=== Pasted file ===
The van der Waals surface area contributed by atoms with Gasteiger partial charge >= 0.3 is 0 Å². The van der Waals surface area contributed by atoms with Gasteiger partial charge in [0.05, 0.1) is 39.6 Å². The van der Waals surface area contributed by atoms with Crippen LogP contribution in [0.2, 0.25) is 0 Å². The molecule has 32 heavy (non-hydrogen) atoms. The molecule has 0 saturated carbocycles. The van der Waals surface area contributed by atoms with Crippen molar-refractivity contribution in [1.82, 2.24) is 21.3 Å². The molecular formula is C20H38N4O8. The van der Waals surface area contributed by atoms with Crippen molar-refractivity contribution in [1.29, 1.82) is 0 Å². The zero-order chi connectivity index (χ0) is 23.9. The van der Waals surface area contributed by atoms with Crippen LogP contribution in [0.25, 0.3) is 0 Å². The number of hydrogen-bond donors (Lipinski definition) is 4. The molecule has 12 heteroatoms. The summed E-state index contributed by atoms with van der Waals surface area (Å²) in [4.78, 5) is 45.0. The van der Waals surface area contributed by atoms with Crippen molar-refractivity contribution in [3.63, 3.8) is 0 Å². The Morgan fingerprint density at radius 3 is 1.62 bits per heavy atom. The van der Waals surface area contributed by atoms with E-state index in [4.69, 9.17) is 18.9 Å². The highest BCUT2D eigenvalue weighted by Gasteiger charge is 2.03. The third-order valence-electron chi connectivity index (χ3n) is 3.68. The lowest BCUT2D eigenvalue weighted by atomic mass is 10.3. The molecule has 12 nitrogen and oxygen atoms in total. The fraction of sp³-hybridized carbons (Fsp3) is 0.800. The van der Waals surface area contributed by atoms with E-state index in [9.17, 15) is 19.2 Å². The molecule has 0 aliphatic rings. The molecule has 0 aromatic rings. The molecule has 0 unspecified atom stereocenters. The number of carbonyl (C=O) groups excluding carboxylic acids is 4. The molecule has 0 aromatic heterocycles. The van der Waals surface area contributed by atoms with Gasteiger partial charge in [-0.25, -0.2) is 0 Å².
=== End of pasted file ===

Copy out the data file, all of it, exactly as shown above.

The van der Waals surface area contributed by atoms with Gasteiger partial charge >= 0.3 is 0 Å². The van der Waals surface area contributed by atoms with Gasteiger partial charge in [0.05, 0.1) is 39.6 Å². The van der Waals surface area contributed by atoms with Crippen LogP contribution in [0.2, 0.25) is 0 Å². The molecule has 32 heavy (non-hydrogen) atoms. The molecule has 0 saturated carbocycles. The van der Waals surface area contributed by atoms with Crippen molar-refractivity contribution in [1.82, 2.24) is 21.3 Å². The molecular formula is C20H38N4O8. The van der Waals surface area contributed by atoms with Crippen molar-refractivity contribution in [1.29, 1.82) is 0 Å². The zero-order chi connectivity index (χ0) is 23.9. The van der Waals surface area contributed by atoms with Crippen LogP contribution in [0.25, 0.3) is 0 Å². The number of hydrogen-bond donors (Lipinski definition) is 4. The molecule has 12 heteroatoms. The summed E-state index contributed by atoms with van der Waals surface area (Å²) in [4.78, 5) is 45.0. The van der Waals surface area contributed by atoms with Crippen molar-refractivity contribution in [3.63, 3.8) is 0 Å². The Morgan fingerprint density at radius 3 is 1.62 bits per heavy atom. The van der Waals surface area contributed by atoms with E-state index in [4.69, 9.17) is 18.9 Å². The highest BCUT2D eigenvalue weighted by Gasteiger charge is 2.03. The third-order valence-electron chi connectivity index (χ3n) is 3.68. The lowest BCUT2D eigenvalue weighted by atomic mass is 10.3. The molecule has 12 nitrogen and oxygen atoms in total. The fraction of sp³-hybridized carbons (Fsp3) is 0.800. The van der Waals surface area contributed by atoms with E-state index in [9.17, 15) is 19.2 Å². The molecule has 0 aliphatic rings. The molecule has 0 aromatic rings. The molecule has 0 unspecified atom stereocenters. The number of carbonyl (C=O) groups excluding carboxylic acids is 4. The molecule has 0 aromatic heterocycles. The van der Waals surface area contributed by atoms with Gasteiger partial charge in [-0.25, -0.2) is 0 Å².